Summer’s Super Foods! Yummy And So Good For You

New potatoes cooked.;

Enjoying fresh, seasonal produce is a deliciously healthy way to eat, especially over the summer months.

“Those of us lucky enough to grow our own fruit and vegetables know the delight of tasting a freshly picked tomato or apple, warm from the summer sun,” says  A.Vogel’s nutritional therapist Alison Cullen. “The less time that passes between harvest and plate, the more flavour and nutritional value food has to offer us.”

Alison Cullen

Alison Cullen

However, seasonal eating isn’t only about better taste and more nourishment. “Mother Nature has given many seasonal foods a purpose in terms of protecting our health,” explains registered nutritionist Rob Hobson. “By eating with the seasons, you may be able to defend against certain illnesses or relieve existing conditions.”

Rob Hobson

Rob Hobson

 Save Your Skin

“Summer fruits and berries are rich in nutrients such as vitamin C, which helps repair damaged skin cells,” reveals Rob Hobson, head of nutrition at wellness brand Healthspan. “And tomatoes contain lycopene, which studies have shown may help to protect the skin against UV damage.”

But no matter how many strawberries or tomatoes you eat, you still have to protect your skin from the sun. “If you’re planning to be outside and the UV forecast is higher than three, you should make use of shade, protective clothing and high protection sunscreen,” advises Professor Brian Diffey of the British Association of Dermatologists.

Sleep Tight

Wooden board with fresh sliced pineapple on table, top view;

Pic: Shutterstock

If you’re finding it difficult to fall asleep in the hot weather, choose summer fruits which are rich in the sleep hormone melatonin, such as bananas, oranges, pineapples and cherries.

Juicy cherry with leaf;

Pic: Shutterstock

Take Care of Your Heart

Portion of grilled mackerel fillet with lemon and fresh vegetable salad close-up on a plate on the table. horizontal ;

Pic: Shutterstock

During summer, there’s an abundance of fresh foods which are good for your heart. “Oily fish such as mackerel and salmon are rich in omega 3 fatty acids, essential fats that help to protect the heart by reducing potentially-damaging LDL cholesterol levels and inflammation,” says Rob Hobson.

“Apples and plums reach perfection towards the end of the summer and contain a soluble fibre called pectin which has been shown to help reduce LDL cholesterol,” he continues. “This is also a good time for dark purple blackberries, which are rich in the flavonoids that have been shown to help reduce the risk of heart disease.”

Achieve the recommended five-a-day target by featuring locally-grown or home-grown summer vegetables in as many meals as possible. Add a healthier dash of seasoning to your veg with A.Vogel Herbamare® Seasoning Salt (£5.85), a low-sodium combination of sea salt, organically-grown vegetables and iodine-rich kelp.

Herbamare Low Salt 125g

Boost Your Energy

raw fresh spinach with drops in a colander on a rustic wooden table;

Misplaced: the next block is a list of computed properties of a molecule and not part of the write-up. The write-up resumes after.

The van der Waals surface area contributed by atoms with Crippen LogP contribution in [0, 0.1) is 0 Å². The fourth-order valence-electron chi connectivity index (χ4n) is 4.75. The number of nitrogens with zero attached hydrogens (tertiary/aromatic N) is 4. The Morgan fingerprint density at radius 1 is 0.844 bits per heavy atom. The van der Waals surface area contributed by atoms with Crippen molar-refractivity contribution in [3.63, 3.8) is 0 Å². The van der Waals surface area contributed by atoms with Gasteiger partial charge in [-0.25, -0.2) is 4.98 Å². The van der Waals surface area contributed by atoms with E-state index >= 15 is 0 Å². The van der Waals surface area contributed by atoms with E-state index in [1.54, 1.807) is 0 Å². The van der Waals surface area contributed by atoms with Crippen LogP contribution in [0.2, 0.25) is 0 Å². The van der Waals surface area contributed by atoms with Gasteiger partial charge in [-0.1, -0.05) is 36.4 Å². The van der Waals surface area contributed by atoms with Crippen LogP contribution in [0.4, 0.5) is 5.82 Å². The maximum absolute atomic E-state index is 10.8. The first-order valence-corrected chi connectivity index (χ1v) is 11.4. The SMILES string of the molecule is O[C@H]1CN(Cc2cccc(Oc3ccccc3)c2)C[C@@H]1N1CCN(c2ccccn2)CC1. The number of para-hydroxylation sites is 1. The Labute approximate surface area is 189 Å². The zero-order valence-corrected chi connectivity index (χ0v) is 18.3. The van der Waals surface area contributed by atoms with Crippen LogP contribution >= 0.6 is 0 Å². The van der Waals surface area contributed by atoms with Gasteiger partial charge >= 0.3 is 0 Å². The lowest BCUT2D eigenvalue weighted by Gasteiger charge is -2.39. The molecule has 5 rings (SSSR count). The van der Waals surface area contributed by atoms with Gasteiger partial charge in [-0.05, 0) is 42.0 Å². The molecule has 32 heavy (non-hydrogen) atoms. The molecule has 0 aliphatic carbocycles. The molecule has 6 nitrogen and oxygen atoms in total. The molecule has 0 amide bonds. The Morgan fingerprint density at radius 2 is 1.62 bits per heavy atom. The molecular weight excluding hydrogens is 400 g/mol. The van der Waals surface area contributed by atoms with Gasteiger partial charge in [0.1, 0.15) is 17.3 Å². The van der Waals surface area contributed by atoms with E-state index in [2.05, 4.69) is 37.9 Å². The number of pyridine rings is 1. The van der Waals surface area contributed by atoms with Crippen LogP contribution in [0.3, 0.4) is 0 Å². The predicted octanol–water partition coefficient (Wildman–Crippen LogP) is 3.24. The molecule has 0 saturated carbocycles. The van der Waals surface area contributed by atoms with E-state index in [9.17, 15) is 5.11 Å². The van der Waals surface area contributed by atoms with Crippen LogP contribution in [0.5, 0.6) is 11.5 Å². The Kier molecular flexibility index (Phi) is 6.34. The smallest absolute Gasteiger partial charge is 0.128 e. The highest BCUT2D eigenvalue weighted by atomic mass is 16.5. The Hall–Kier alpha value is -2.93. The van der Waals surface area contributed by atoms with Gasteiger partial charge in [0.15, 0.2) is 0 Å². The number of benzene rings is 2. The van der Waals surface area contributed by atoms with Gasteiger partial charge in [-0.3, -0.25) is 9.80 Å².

Pic: Shutterstock

Beetroot, blueberries, blackcurrants, spinach and watercress are all good sources of iron, which can help boost flagging energy levels. “You can also support your body’s ability to store iron and boost fat metabolism by eating onions and radishes,” reveals Alison Cullen, who is A. Vogel’s education manager.

Look After Your Tummy

Treat your digestive system by eating foods which encourage the growth of ‘friendly’ bacteria in the stomach, such as asparagus, artichokes, onions and garlic – and boiled, cooled new potatoes. “As boiled new potatoes cool down, they develop starches that act as probiotics and support the microflora in your gut,” explains Rob Hobson.

New potatoes cooked.;

Pic: Shutterstock

If you suffer from IBS, it’s important to avoid the foods which trigger your symptoms. “For most people with IBS,” says Rob Hobson, “many summer seasonal foods should be OK, apart from broccoli, cabbage, cauliflower and maybe melons, apples and citrus fruits.”

To help manage IBS, Rob recommends taking a probiotic supplement containing at least 10 billion lactobacillus and Bifidobacterium strains per dose, such as Healthspan Super20® Pro (£9.95).  “Don’t take probiotics with hot foods, hot drinks or alcohol,” warns Rob. “These destroy friendly bacteria before it reaches the gut.”

Alison Cullen’s summer dietary essentials are chicory and watercress. “Both have a tasty bitterness that’s superb for stimulating the digestive system,” says Alison. “They’re also nutrient-rich and easy on the waistline.”

Lift Your Mood

Suffering from the summertime blues? “Stress and anxiety drain the body of magnesium and B vitamins – the nutrients that help maintain a healthy nervous system,” says Rob Hobson.

Top up your levels with summer foods that are rich in magnesium (spinach, artichokes and potatoes) and packed with B vitamins, such as salmon, avocados and, once again, potatoes.

 Have A Souper Summer!

Bowls of red lentil soup with summer veg in background

Make the most of summer vegetables with this simple, tasty soup.

Spicy Lentil and Watercress Soup

Serves 2

  1. Put 50g red split lentils, 1 small chopped onion, 1 small chopped carrot and 600ml stock — made with Herbamare® Bouillon (£7.30) or similar – into a saucepan.
  2. Add 1 bay leaf, ½ tsp of mild curry powder, ¼ tsp of dried thyme, a pinch of Herbamare® Seasoning Salt and freshly ground black pepper. Bring to the boil.
  3. Simmer for 30 minutes, remove the bay leaf and blend. Before serving, add 50g of just-chopped watercress.


Moira Chisholm

I'm the Health Editor on My Weekly and am always interested to hear what's new in this fascinating field. I also deal with the gardening, shopping pages, general features, our website content and the Ask Helen problem page. I have a special interest in Christmas content because I'm on the team for Your Best Ever Christmas Magazine, too!